Everyone from video game console makers such as Nintendo, to satellite TV services such as Bell TV, is making a bet on 3-D, wrote the Toronto Star July 31:
“The studios are realizing there’s a golden goose here because you get all these bums in seats that will pay a 30 per cent premium,” says Ali Kazimi, an independent filmmaker and professor in York’s Department of Film in the Faculty of Fine Arts.
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Several Toronto firms are participating in a provincially funded research project called 3D FLIC. The two-year project combines the talents of visual scientists at York University with film makers and their suppliers.
One of the driving forces behind the project is Jim Mirkopoulos, vice-president at family-owned Cinespace Film Studios.
“Two years ago we really became interested, before the big wave hit, in how to optimize our space for 3D so we could help spur Ontario’s transformation into a 3D centre of excellence,” Mirkopoulos says.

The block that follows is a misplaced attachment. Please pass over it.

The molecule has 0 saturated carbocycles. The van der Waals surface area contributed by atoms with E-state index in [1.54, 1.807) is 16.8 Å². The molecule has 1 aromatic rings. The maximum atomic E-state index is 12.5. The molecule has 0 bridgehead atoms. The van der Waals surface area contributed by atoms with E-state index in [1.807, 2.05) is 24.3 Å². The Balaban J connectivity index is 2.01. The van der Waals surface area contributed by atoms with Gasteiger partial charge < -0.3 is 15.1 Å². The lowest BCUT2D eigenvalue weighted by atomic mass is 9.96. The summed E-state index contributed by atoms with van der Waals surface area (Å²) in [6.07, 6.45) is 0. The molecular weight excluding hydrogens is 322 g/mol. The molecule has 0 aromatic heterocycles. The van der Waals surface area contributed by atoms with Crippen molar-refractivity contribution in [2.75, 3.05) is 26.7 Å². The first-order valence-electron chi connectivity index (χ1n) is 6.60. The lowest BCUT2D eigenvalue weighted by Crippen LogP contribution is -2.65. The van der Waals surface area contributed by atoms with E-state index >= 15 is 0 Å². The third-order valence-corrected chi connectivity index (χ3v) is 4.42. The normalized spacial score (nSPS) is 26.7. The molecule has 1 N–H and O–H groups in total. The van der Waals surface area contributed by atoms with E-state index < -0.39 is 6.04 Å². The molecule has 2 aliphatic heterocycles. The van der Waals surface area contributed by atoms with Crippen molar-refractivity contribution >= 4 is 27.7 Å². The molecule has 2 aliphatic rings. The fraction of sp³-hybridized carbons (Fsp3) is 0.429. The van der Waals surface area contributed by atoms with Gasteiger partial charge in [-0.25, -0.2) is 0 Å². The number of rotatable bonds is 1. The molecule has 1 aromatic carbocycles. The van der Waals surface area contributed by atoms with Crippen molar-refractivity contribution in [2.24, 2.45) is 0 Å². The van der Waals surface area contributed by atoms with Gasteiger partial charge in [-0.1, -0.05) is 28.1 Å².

The company partnered with York University and 3D Camera Company, shot a few test projects and then applied to the Ontario Media Development Corp. for a grant. The project received $1.4 million in funding.
“The idea is to build a competency in 3D that surpasses other jurisdictions in North America,” Mirkopoulos says, and generate jobs in the new 3D industry.
Kazimi, the film maker, educator and member of 3D FLIC, says a lot of work lies ahead.
“It’s a new medium. It’s akin to switching from black and white to colour, compounded many times,” he says. “We really don’t know at this stage what are the true possibilities of 3D story telling in film language.”
But it’s also a huge business opportunity for the city, Kazimi says.
Between Mirkopoulous, White and others, Toronto is becoming a hub of 3D activity, he says. “People are coming to Toronto because of them.”
Republished courtesy of YFile– York University’s daily e-bulletin.